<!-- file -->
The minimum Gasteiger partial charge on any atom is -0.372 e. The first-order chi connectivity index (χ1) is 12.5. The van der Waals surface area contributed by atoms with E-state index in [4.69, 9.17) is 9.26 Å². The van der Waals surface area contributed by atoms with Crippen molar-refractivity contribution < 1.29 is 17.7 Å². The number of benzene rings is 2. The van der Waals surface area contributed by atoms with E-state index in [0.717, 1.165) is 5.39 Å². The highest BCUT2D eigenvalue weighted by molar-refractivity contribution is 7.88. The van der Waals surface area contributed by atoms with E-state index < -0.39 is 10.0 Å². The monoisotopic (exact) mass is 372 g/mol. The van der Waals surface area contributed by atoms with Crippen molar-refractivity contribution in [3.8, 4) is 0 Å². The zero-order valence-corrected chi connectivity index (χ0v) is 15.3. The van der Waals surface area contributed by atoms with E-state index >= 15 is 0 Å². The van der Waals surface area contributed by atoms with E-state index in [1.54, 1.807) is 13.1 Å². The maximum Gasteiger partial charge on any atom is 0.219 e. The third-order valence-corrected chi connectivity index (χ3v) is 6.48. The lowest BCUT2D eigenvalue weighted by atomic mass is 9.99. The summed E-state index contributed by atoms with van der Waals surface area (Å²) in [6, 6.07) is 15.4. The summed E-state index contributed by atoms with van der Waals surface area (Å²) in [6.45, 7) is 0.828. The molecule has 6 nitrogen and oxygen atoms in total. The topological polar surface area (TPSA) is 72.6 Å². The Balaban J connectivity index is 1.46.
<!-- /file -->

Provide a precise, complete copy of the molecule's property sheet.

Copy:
The minimum Gasteiger partial charge on any atom is -0.372 e. The first-order chi connectivity index (χ1) is 12.5. The van der Waals surface area contributed by atoms with E-state index in [4.69, 9.17) is 9.26 Å². The van der Waals surface area contributed by atoms with Crippen molar-refractivity contribution < 1.29 is 17.7 Å². The number of benzene rings is 2. The van der Waals surface area contributed by atoms with E-state index in [0.717, 1.165) is 5.39 Å². The highest BCUT2D eigenvalue weighted by molar-refractivity contribution is 7.88. The van der Waals surface area contributed by atoms with E-state index < -0.39 is 10.0 Å². The monoisotopic (exact) mass is 372 g/mol. The van der Waals surface area contributed by atoms with Crippen molar-refractivity contribution in [3.8, 4) is 0 Å². The zero-order valence-corrected chi connectivity index (χ0v) is 15.3. The van der Waals surface area contributed by atoms with E-state index >= 15 is 0 Å². The van der Waals surface area contributed by atoms with E-state index in [1.54, 1.807) is 13.1 Å². The maximum Gasteiger partial charge on any atom is 0.219 e. The third-order valence-corrected chi connectivity index (χ3v) is 6.48. The lowest BCUT2D eigenvalue weighted by atomic mass is 9.99. The summed E-state index contributed by atoms with van der Waals surface area (Å²) in [6, 6.07) is 15.4. The summed E-state index contributed by atoms with van der Waals surface area (Å²) in [6.45, 7) is 0.828. The molecule has 6 nitrogen and oxygen atoms in total. The topological polar surface area (TPSA) is 72.6 Å². The Balaban J connectivity index is 1.46.